"The toilets are at the back"
"The nearest gentleman’s clubs?"
"Would you like to pay your bill?"
I head over to Parliament Square to search for some political inspiration.
At the altar of Sir Winston Churchill, I think of his quote, "Success is going from failure to failure with no loss of enthusiasm." I remember this because Toby Young once used it in an article – about his own career trajectory – called "Failing Upwards".
I order an Uber.
"Are you Sophie?"
"Yes, that’s right: Toby."
Before I know it, I’m at Pratt’s, a gentlemen’s club founded in 1857.
I press the "club" button and no one answers. I press the "office" button and a woman – maybe one with stonking big baps? – answers.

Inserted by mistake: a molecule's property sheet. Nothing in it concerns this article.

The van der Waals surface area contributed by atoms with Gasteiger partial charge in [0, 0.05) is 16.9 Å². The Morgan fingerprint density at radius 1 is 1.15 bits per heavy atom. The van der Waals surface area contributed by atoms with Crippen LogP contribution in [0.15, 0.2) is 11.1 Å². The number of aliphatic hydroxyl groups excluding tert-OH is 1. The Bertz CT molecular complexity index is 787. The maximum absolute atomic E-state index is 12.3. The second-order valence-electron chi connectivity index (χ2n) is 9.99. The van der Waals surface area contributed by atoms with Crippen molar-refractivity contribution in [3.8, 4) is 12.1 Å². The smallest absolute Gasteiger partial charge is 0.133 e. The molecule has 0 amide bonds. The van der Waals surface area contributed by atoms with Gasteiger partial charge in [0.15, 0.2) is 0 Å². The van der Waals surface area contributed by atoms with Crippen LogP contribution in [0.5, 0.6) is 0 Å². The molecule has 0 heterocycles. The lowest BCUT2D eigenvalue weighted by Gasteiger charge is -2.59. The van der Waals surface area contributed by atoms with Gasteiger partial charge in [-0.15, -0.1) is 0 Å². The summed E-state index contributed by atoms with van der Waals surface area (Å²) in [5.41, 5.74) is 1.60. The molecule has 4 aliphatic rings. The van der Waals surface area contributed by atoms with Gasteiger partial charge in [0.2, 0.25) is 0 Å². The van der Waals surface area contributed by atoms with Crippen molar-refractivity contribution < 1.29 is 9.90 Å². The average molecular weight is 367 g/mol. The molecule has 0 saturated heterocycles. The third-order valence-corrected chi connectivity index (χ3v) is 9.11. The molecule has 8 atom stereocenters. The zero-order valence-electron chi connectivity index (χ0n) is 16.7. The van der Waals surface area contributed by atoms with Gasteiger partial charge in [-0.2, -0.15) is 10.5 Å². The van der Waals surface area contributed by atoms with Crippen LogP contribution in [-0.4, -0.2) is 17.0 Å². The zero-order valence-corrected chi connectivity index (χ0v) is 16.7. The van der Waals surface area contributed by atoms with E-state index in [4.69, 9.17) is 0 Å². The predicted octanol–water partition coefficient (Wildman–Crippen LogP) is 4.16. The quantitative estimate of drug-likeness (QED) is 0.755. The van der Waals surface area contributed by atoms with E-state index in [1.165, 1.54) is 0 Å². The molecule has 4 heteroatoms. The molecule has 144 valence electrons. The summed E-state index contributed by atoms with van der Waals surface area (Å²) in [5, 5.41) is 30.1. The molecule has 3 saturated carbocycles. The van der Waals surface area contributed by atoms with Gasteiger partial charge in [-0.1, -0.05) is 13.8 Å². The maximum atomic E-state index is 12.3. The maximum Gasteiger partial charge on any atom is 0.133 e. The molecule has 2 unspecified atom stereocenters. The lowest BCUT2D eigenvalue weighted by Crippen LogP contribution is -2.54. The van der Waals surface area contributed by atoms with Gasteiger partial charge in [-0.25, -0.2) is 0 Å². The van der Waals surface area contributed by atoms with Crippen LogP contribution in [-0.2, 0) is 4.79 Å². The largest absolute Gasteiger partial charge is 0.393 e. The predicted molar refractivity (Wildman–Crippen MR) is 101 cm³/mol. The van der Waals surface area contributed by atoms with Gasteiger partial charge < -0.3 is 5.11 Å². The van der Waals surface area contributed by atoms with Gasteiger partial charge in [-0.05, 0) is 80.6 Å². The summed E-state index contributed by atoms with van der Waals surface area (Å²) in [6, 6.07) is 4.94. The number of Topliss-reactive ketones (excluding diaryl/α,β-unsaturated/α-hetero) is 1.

"Hello, I am Toby Young and I would like to come in."
"This is the office, do you mean the club?"
"Yes, I would like to come into the club."
"The club is closed, they are not in today, they are on holiday."
"Oh, but I’m Toby Young and I’d like to come in."
"I’m sorry. Maybe you can come back."
Considering this exchange takes place via a video camera, I do well to keep her on the phone. But it's not enough. I want to be part of this world. I want to be where the rich men are.
A-ha! The Gaslight of St James’ gentlemen’s club!
Alas, what a shame for self-confessed porn addict Toby Young: this "gentlemen’s lounge and bar" is also closed today!